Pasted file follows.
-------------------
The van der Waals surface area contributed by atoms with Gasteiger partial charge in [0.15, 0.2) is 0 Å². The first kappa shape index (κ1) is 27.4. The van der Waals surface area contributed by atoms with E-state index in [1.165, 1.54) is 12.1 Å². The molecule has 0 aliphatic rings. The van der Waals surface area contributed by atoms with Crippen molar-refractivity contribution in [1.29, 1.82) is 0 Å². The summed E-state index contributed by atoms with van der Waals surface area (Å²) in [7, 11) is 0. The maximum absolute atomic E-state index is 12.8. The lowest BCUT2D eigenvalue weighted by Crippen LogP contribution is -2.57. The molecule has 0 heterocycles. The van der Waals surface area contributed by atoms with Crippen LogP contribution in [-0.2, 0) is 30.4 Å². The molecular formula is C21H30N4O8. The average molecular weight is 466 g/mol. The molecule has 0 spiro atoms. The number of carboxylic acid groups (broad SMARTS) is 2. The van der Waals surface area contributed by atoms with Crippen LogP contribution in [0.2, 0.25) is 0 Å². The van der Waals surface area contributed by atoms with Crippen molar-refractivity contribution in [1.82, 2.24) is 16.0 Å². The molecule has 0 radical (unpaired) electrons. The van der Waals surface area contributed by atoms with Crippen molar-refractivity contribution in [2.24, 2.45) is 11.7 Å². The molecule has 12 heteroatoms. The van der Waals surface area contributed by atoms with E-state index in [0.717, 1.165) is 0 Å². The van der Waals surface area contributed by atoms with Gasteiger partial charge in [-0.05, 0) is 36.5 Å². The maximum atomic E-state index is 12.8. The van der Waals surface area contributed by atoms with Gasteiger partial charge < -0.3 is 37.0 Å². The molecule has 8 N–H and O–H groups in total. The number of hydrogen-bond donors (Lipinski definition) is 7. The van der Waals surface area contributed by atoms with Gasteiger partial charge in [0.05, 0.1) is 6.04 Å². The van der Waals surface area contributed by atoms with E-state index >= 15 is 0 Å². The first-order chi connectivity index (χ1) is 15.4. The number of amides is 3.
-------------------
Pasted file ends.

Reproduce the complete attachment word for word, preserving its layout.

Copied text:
The van der Waals surface area contributed by atoms with Gasteiger partial charge in [0.15, 0.2) is 0 Å². The first kappa shape index (κ1) is 27.4. The van der Waals surface area contributed by atoms with E-state index in [1.165, 1.54) is 12.1 Å². The molecule has 0 aliphatic rings. The van der Waals surface area contributed by atoms with Crippen molar-refractivity contribution in [1.29, 1.82) is 0 Å². The summed E-state index contributed by atoms with van der Waals surface area (Å²) in [7, 11) is 0. The maximum absolute atomic E-state index is 12.8. The lowest BCUT2D eigenvalue weighted by Crippen LogP contribution is -2.57. The molecule has 0 heterocycles. The van der Waals surface area contributed by atoms with Crippen LogP contribution in [-0.2, 0) is 30.4 Å². The molecular formula is C21H30N4O8. The average molecular weight is 466 g/mol. The molecule has 0 spiro atoms. The number of carboxylic acid groups (broad SMARTS) is 2. The van der Waals surface area contributed by atoms with Crippen LogP contribution in [0.2, 0.25) is 0 Å². The van der Waals surface area contributed by atoms with Crippen molar-refractivity contribution in [1.82, 2.24) is 16.0 Å². The molecule has 0 radical (unpaired) electrons. The van der Waals surface area contributed by atoms with Crippen molar-refractivity contribution in [2.24, 2.45) is 11.7 Å². The molecule has 12 heteroatoms. The van der Waals surface area contributed by atoms with E-state index in [0.717, 1.165) is 0 Å². The van der Waals surface area contributed by atoms with Gasteiger partial charge in [-0.05, 0) is 36.5 Å². The maximum atomic E-state index is 12.8. The van der Waals surface area contributed by atoms with Gasteiger partial charge < -0.3 is 37.0 Å². The molecule has 8 N–H and O–H groups in total. The number of hydrogen-bond donors (Lipinski definition) is 7. The van der Waals surface area contributed by atoms with Gasteiger partial charge in [0.05, 0.1) is 6.04 Å². The van der Waals surface area contributed by atoms with E-state index >= 15 is 0 Å². The first-order chi connectivity index (χ1) is 15.4. The number of amides is 3.